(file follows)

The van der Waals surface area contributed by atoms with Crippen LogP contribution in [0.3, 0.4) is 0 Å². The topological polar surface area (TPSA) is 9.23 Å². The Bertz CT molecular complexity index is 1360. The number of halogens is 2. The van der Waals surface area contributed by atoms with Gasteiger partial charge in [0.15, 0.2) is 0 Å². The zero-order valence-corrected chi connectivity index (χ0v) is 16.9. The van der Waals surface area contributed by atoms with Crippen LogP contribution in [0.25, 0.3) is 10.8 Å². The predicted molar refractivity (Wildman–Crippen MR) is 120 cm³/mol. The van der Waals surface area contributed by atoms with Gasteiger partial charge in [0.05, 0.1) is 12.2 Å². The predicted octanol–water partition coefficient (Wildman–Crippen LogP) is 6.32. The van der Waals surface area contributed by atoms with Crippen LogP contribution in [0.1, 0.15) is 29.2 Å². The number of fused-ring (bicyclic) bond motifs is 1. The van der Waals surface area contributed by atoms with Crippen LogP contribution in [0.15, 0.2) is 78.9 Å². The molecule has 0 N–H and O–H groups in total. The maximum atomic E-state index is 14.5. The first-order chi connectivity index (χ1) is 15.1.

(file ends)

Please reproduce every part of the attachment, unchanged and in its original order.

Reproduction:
The van der Waals surface area contributed by atoms with Crippen LogP contribution in [0.3, 0.4) is 0 Å². The topological polar surface area (TPSA) is 9.23 Å². The Bertz CT molecular complexity index is 1360. The number of halogens is 2. The van der Waals surface area contributed by atoms with Gasteiger partial charge in [0.15, 0.2) is 0 Å². The zero-order valence-corrected chi connectivity index (χ0v) is 16.9. The van der Waals surface area contributed by atoms with Crippen LogP contribution in [0.25, 0.3) is 10.8 Å². The predicted molar refractivity (Wildman–Crippen MR) is 120 cm³/mol. The van der Waals surface area contributed by atoms with Gasteiger partial charge in [0.05, 0.1) is 12.2 Å². The predicted octanol–water partition coefficient (Wildman–Crippen LogP) is 6.32. The van der Waals surface area contributed by atoms with Crippen LogP contribution in [0.1, 0.15) is 29.2 Å². The number of fused-ring (bicyclic) bond motifs is 1. The van der Waals surface area contributed by atoms with Crippen LogP contribution in [0.15, 0.2) is 78.9 Å². The molecule has 0 N–H and O–H groups in total. The maximum atomic E-state index is 14.5. The first-order chi connectivity index (χ1) is 15.1.